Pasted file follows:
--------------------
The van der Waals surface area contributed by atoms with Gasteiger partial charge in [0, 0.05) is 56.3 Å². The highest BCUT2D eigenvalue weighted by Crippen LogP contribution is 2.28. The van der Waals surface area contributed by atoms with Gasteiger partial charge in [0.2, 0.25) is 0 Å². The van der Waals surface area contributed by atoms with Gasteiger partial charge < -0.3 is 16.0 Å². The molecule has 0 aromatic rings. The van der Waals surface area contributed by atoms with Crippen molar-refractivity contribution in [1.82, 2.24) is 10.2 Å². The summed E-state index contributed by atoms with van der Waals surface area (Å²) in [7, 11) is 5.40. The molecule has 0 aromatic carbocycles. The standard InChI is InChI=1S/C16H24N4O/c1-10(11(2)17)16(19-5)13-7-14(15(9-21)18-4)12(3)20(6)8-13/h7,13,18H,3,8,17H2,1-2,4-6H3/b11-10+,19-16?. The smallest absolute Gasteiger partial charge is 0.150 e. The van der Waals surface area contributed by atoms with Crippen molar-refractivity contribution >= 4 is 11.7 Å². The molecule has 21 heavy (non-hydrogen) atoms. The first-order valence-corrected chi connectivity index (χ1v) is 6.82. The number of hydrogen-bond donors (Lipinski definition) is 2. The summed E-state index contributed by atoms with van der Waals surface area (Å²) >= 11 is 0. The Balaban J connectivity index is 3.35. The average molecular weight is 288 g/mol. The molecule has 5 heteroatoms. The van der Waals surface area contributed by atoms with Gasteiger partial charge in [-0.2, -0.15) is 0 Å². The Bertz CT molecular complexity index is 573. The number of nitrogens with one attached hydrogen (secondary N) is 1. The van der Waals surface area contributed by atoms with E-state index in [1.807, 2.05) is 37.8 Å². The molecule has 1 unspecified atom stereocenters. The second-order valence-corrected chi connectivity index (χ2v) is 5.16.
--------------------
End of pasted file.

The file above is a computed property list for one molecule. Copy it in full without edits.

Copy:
The van der Waals surface area contributed by atoms with Gasteiger partial charge in [0, 0.05) is 56.3 Å². The highest BCUT2D eigenvalue weighted by Crippen LogP contribution is 2.28. The van der Waals surface area contributed by atoms with Gasteiger partial charge in [0.2, 0.25) is 0 Å². The van der Waals surface area contributed by atoms with Gasteiger partial charge < -0.3 is 16.0 Å². The molecule has 0 aromatic rings. The van der Waals surface area contributed by atoms with Crippen molar-refractivity contribution in [1.82, 2.24) is 10.2 Å². The summed E-state index contributed by atoms with van der Waals surface area (Å²) in [7, 11) is 5.40. The molecule has 0 aromatic carbocycles. The standard InChI is InChI=1S/C16H24N4O/c1-10(11(2)17)16(19-5)13-7-14(15(9-21)18-4)12(3)20(6)8-13/h7,13,18H,3,8,17H2,1-2,4-6H3/b11-10+,19-16?. The smallest absolute Gasteiger partial charge is 0.150 e. The van der Waals surface area contributed by atoms with Crippen molar-refractivity contribution >= 4 is 11.7 Å². The molecule has 21 heavy (non-hydrogen) atoms. The first-order valence-corrected chi connectivity index (χ1v) is 6.82. The number of hydrogen-bond donors (Lipinski definition) is 2. The summed E-state index contributed by atoms with van der Waals surface area (Å²) >= 11 is 0. The Balaban J connectivity index is 3.35. The average molecular weight is 288 g/mol. The molecule has 5 heteroatoms. The van der Waals surface area contributed by atoms with Gasteiger partial charge in [-0.2, -0.15) is 0 Å². The Bertz CT molecular complexity index is 573. The number of nitrogens with one attached hydrogen (secondary N) is 1. The van der Waals surface area contributed by atoms with E-state index in [1.807, 2.05) is 37.8 Å². The molecule has 1 unspecified atom stereocenters. The second-order valence-corrected chi connectivity index (χ2v) is 5.16.